Between climate concerns, public-health awareness, and simply enjoying the outdoors, bicycling — especially when pedal-assisted on those tricky hills — holds appeal to many demographic groups, Ratté said.

“If you ask people what they want in their region, a bike share is a popular thing. People expect their cities to fund options for getting around. And the cool thing is, you don’t have to stay inside your municipality; the same bike can go from place to place. It’s very convenient.”

That said, the program would benefit by coordinating more closely with public transit systems, she noted. According to the year-end survey, 27.5% of riders used ValleyBike in conjunction with other types of public transportation (such as rail or bus services). Organizers had hoped that bike stations could be located close to public transportation so public-transit riders could utilize the bikes to reach their final destinations. However, due to complications regarding the need for electrical outlets in close proximity to stations, this goal was not always met. That’s something planners are looking to remedy with future bike-station placements.

“People rely on the bus,” she said, “and to be able to use ValleyBike to get to and from the bus stop would be great.”

On a related note, the Community Foundation of Western Massachusetts worked with the Pioneer Valley Regional Ventures Center, the not-for-profit arm of the PVPC, to allocate $12,000 per year over three years to provide subsidized memberships for economically disadvantaged residents of the region, particularly those who live in transit-rich urban cores. Bewegen was not able to launch this aspect of the ValleyBike initiative in 2018, and more people are expected to use ValleyBike when the access passes become available this year.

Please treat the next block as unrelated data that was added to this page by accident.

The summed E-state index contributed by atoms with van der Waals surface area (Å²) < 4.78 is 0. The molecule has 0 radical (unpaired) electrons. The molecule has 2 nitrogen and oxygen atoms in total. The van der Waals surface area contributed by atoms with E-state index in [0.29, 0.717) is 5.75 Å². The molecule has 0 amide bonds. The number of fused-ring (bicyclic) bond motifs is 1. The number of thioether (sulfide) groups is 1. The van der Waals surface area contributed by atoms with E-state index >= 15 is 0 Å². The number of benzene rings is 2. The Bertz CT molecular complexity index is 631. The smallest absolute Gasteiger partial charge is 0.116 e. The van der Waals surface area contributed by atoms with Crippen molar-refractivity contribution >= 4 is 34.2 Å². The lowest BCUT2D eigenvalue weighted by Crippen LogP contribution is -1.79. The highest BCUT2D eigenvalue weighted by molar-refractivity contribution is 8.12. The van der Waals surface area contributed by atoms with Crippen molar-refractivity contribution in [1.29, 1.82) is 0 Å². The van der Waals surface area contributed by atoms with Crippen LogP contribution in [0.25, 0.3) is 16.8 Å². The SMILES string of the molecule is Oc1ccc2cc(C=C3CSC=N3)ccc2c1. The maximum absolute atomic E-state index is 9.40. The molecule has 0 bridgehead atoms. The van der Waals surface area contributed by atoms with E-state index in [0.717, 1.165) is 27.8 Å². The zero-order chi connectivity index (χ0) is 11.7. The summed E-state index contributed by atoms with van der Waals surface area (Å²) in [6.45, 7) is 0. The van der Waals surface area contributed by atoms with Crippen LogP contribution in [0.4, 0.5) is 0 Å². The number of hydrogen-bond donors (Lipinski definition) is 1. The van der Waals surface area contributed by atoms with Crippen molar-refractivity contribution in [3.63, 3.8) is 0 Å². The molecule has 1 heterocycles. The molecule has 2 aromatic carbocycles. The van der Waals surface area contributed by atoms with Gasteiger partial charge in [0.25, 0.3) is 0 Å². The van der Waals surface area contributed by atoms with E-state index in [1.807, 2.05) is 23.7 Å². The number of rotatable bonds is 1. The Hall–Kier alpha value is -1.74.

So far, however, people seem to be using the bikes mostly for enjoyment. Of the year-end survey respondents, 52% said they used ValleyBike mostly for leisure, while 21.2% used them to commute, 5.5% wanted to reduce pollution and traffic congestion, and 5.2% were focused on the health benefits. Notably, 36% reported an increase in riding bikes of all kinds since using the system.

“In some ways, the biggest criticism is people asking, ‘why didn’t you come to my neighborhood?’” Feiden said, noting that Northampton added one stop this year and has applied for a grant to establish four more. “And that’s great. It’s nice to get beat up for not doing it.”

The hope is that the coming years will see fewer of those complaints as ValleyBike continues to expand, giving more people an excuse to leave their cars behind, get their legs moving, and maybe leave the air a little cleaner.

Joseph Bednar can be reached at [email protected]

Green Business

Saving Graces

Clarence Smith, owner of Final Touch Barber Shop in Springfield

Clarence Smith, owner of Final Touch Barber Shop in Springfield

While outwardly in the business of providing energy, Eversource is making a name for itself in the business of conserving energy as well. Indeed, it has a deep portfolio of initiatives that are slicing energy bills, reducing peak-demand periods, and making a real impact — on both Main Street in Springfield and main streets across the Northeast.

Clarence Smith doesn’t have any trouble remembering when Eversource Energy entered his life — and his business — and helped him see the light, in all kinds of ways.